CD White Wilderness [Digipak] (CD 7008114),
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White Wilderness [Digipak]
John Vanderslice/Magik Magik Orchestra
1. Sea Salt
2. Convict Lake
3. White Wilderness
4. Piano Lesson, The
5. After It Ends
7. Alemany Gap
8. English Vines
Manufacturer Part Number (MPN): 052
Ian Pellicci; Jay Pellicci; John Congleton
Personnel: John Vanderslice (vocals, acoustic guitar); Minna Choi (vocals); Youngeun Cho, Steph Bibbo, Ravenna Lipchik, Liana Berube (violin); Ivo Bokulic, Evan Buttemer (viola); Lucas Chen, Michelle Kwon (cello); Amy Sedan (flute); Annie Phillips (clarinet); Sylvain Carton (bass clarinet, saxophone); Krisjana Thorsteinson (oboe); Matt Depasquale (trumpet); Wayne Van Lieu (French horn); Richard Cheetham (trombone); Max Stoffregen (piano); Jason Slota (vibraphone, drums, percussion); Jonathan Goldstein (percussion).
Recording information: Fantasy Studios, Berkeley.
Arranger: Minna Choi.
John Vanderslice's 2011 album finds him starting off a new year with engaging focus -- not least because the release is barely over a half an hour long. White Wilderness feels like something from an earlier time not just in brevity, but also thanks to the cover design, the orchestral accompaniment, and more -- it's not that he's become Sinatra, but over the nine songs of the release he brings his ruminative, elegant creative ear to some excellent partners in the Magik Magik Orchestra. The fantastic instrumental break on the opening "Sea Salt," strings and horns swirling to a quick punctuation before the vocals return, makes an immediate mark, with the arrangement on "Overcoat" coming not far behind in terms of enjoyable drama. Vanderslice's soft, sometimes cracking voice remains the understandable focus but in a world of sighing dullards he possesses both the knowledge of how best to use his voice as well as great words to sing. To quote a representative lyric from "Convict Lake": "Small black X on the edge of the camp/I couldn't wait to fall off the map." "After It Ends," consisting only of vocals and acoustic guitar, allows Vanderslice the chance to show his core strengths almost by means of contrast; even if that's seen to be his kind of aesthetic to begin with, it's a stellar example of same, with the sense of hopefulness in the singing working against what is a not as hopeful lyric. The title track, piano, strings, and woodwinds combining to create a fragile feeling that almost couldn't be called anything other than wintry, feels like a lost recording from the late '50s on the one hand (the vibes are a killer touch) while being of its moment on the other, at one point pulling back completely to let Vanderslice's singing step fully forward. ~ Ned Raggett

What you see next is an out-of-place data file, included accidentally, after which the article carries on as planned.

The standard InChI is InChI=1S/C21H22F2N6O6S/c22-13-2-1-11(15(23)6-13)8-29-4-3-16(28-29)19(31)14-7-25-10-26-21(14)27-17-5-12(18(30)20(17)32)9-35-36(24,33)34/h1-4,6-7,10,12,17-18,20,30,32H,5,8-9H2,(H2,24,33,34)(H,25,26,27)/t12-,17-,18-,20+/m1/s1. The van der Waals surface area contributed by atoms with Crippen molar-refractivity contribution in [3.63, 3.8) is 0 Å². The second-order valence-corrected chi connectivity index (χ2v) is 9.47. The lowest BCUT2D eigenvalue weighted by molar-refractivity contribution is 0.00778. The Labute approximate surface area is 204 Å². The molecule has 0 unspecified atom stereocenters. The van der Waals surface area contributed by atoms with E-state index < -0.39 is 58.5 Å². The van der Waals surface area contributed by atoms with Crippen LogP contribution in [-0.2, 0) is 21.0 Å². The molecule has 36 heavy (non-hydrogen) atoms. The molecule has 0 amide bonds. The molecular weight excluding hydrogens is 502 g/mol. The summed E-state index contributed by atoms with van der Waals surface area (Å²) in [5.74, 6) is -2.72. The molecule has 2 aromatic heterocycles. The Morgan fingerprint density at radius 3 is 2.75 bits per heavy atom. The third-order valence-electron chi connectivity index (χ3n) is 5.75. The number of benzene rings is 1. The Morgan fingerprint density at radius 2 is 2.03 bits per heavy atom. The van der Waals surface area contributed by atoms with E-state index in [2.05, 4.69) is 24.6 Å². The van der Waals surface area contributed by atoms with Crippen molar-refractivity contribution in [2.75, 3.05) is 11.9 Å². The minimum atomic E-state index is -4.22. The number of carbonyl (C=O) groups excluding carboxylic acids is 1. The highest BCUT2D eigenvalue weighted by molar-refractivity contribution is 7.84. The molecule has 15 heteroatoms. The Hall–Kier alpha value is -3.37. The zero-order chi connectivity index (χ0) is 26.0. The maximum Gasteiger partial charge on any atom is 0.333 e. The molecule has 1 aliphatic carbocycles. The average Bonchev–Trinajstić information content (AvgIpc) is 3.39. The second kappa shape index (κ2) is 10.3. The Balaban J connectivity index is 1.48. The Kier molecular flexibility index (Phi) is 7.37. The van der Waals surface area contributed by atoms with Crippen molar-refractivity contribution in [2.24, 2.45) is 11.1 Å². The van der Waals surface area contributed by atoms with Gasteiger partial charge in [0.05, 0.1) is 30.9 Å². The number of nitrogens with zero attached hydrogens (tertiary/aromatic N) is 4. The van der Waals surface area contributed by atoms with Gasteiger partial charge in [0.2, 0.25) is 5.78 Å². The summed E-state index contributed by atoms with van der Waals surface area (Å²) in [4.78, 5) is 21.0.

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Dead Oceans Records (Sister label o 052
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